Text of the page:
From Wikipedia, the free encyclopedia
Jump to: navigation, search
Axinite – Deposit Topotype, France
Category Sorosilicates
(repeating unit)
(Ca,Fe,Mn)3Al2BO3Si4O12OH or Ca2(Fe,Mn)Al2BSi4O15(OH)
Strunz classification 9.BD.20
Crystal system Triclinic
Pinacoidal class
Color Reddish brown to yellow to colorless. Blue, violet, grey.
Crystal habit Tabular, wedge shaped crystals
Crystal symmetry Triclinic
H-M Symbol: (1)
Space group: P1
Cleavage Good on {100}
Fracture Conchoidal
Mohs scale hardness 6.0–7.5
Luster Vitreous
Streak White
Specific gravity 3.18–3.37
Optical properties Biaxial (-)
Refractive index nα = 1.672–1.693
nβ = 1.677–1.701
nγ = 1.681–1.704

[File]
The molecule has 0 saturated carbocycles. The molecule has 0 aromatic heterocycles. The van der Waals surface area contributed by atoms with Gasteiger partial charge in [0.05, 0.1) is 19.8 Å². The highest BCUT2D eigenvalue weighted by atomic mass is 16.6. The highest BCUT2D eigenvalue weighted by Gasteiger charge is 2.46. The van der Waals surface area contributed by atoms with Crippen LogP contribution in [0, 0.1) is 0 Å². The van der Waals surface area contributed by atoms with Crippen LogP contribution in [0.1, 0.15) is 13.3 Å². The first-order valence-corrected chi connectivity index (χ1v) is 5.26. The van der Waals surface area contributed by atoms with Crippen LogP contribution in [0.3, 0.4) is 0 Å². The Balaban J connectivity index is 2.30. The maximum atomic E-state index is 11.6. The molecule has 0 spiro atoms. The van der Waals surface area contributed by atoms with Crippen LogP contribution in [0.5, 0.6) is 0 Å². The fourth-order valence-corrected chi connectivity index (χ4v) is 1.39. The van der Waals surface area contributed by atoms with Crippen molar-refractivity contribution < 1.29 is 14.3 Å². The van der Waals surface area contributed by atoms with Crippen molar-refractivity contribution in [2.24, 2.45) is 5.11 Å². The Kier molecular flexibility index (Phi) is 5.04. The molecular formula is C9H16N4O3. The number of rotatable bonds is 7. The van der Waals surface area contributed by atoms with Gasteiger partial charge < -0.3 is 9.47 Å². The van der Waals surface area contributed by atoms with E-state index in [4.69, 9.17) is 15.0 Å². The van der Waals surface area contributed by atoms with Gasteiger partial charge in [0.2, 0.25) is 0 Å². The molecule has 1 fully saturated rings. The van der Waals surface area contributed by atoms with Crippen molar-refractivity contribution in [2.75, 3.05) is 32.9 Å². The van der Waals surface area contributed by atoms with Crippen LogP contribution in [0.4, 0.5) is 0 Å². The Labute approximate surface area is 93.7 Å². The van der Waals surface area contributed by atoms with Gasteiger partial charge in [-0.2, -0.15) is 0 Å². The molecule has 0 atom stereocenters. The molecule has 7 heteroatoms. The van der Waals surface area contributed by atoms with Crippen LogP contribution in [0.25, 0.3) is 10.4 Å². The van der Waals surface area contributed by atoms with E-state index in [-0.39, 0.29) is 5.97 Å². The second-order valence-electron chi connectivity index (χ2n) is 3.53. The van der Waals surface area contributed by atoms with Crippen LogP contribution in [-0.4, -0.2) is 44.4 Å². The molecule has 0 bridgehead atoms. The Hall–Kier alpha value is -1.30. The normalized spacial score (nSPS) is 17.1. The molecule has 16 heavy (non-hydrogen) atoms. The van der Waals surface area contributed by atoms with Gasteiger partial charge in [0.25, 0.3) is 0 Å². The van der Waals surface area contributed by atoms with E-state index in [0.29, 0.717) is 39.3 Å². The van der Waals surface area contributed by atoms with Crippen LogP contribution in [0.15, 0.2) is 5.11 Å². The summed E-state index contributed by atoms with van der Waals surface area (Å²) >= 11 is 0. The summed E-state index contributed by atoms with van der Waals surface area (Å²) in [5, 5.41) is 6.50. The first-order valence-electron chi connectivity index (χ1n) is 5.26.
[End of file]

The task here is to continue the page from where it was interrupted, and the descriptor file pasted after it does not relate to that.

Birefringence δ = 0.011
Pleochroism Strong
References [1][2]

Axinite is a brown to violet-brown, or reddish-brown bladed group of minerals composed of calcium aluminium boro-silicate, (Ca,Fe,Mn)3Al2BO3Si4O12OH. Axinite is pyroelectric and piezoelectric.

The axinite group includes:

  • Axinite-(Fe) or ferroaxinite, Ca2Fe2+Al2BOSi4O15(OH) iron rich, clove-brown, brown, plum-blue, pearl-gray[3]
  • Axinite-(Mg) or magnesioaxinite, Ca2MgAl2BOSi4O15(OH) magnesium rich, pale blue to pale violet; light brown to light pink[4]
  • Axinite-(Mn) or manganaxinite, Ca2Mn2+Al2BOSi4O15(OH) manganese rich, honey-yellow, clove-brown, brown to blue[5]
  • Tinzenite, (CaFe2+Mn2+)3Al2BOSi4O15(OH) iron – manganese intermediate, yellow, brownish yellow-green[6]

Axinite is sometimes used as a gemstone.[7]



  1. ^ Axinite. Mineral Galleries
  2. ^ Axinite. Mindat
  3. ^ Handbook of Mineralogy: Ferroaxinite
  4. ^ Handbook of Mineralogy: Magnesioaxinite
  5. ^ Handbook of Mineralogy: Manganaxinite
  6. ^ Handbook of Mineralogy: Tinzenite
  7. ^ Tables of Gemstone Identification By Roger Dedeyne, Ivo Quintens p.147